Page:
Dec 18, 2020
Designing a head-mounted display (HMD) for augmented reality systems in OpticStudio
With the continued growth of the augmented reality/virtual reality field (AR/VR), Zemax OpticStudio offers the tools needed to design the next generation of these systems. In the case of optical see-through head-mounted displays (OST-HMD), the system utilizes augmented reality (AR) by optimizing two optical paths: the microdisplay projection imaging path and the see-through path. This is because AR overlays graphics onto the user's real environment, rather than wholly replacing it, which is extremely useful in a variety of applications randing from aiding surgeons to displaying tactical information for military use.
Considering the application, it is important to design a compact and non-intrusive system with a wide field of view and low f-number. This system can be modeled using a freeform wedge-shaped (FFS) prism and a cemented auxiliary lens. The FFS prism is designed first and optimized for pre-defined specifications for the microdisplay projection imaging path (first optical path). A prism designed in Sequential Mode is built from multiple individual surfaces that are tilted and decentered in such a way as to give the prism a shape. With this, it is necessary to consider how the rays travel through the prism to determine when and where a surface is necessary.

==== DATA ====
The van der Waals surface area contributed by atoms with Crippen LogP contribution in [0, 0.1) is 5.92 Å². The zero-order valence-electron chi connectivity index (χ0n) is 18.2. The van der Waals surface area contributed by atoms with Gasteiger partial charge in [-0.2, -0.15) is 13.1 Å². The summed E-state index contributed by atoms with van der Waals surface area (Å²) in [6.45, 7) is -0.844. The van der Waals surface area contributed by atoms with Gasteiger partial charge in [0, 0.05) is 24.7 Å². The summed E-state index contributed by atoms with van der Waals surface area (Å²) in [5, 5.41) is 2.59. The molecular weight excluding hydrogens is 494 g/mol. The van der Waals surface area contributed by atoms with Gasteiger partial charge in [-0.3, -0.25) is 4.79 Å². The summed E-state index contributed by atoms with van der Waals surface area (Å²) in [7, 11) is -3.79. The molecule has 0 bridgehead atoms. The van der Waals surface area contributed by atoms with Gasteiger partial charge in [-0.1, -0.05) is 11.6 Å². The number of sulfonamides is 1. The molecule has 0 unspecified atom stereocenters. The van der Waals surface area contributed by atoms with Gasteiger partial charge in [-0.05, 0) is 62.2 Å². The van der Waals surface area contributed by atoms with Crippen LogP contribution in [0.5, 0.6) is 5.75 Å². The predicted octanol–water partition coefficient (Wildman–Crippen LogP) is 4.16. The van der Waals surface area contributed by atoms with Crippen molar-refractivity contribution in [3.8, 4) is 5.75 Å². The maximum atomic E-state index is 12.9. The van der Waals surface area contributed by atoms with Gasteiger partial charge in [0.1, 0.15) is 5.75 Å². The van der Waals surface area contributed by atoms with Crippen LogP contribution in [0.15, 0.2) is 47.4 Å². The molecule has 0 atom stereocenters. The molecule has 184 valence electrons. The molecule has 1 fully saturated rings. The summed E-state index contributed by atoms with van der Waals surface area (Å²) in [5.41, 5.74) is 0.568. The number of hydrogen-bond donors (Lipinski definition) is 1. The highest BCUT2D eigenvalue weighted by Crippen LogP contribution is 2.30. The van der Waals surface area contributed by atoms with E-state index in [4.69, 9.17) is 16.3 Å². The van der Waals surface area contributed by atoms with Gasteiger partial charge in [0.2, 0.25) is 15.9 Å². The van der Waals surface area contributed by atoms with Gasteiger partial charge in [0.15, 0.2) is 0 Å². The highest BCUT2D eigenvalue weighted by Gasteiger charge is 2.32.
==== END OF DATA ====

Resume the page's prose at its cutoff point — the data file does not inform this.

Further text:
Afterwards, the auxiliary lens is added using multi-configuration mode with the intention of minimizing distortion and eliminating optical power in the see-through capabilities of the system (second optical path).
Modeling is done “in reverse” to how the setup works in reality. In reality (in the physical system), the source for the HMD is the microdisplay and the image plane will be the retina of the human eye (the exit/entrance pupils of the HMD system and human eye will be collocated). However, to model this setup accurately and optimize efficiently in OpticStudio, it is defined in such a way that the exit pupil of the physical system is the entrance pupil as modeled in OpticStudio and the microdisplay is treated as the “image plane” of the system.
The system is optimized for an RMS wavefront centroid with the rings and arms being increased as the design improves. The constraints are added gradually as needed using the Merit Function Editor. Because the Merit Function allows the simultaneous optimization of multiple ray paths on separate criteria, its optimization is made much more effective.
Analyzing for performance specifications can be done by either using the MCE or the Tools featured in OpticStudio. Among some of the more relevant analyses, the Huygens PSF is utilized for this particular system due to the freeform nature of the system as well as the lack of rotational symmetry. Another important tool to consider is the Field Map. Due to the application of our system, the see-through path should have minimal power (about less than 0.5D) so the human eye cannot perceive this discrepancy, which can cause fatigue and headache among other complications.
To learn more, Zemax customers can access the entirety of this Knowledgbase article on MyZemax.com. Otherwise, please reach out to Zemax Sales to learn more about OpticStudio.
Author: Zemax Customer Success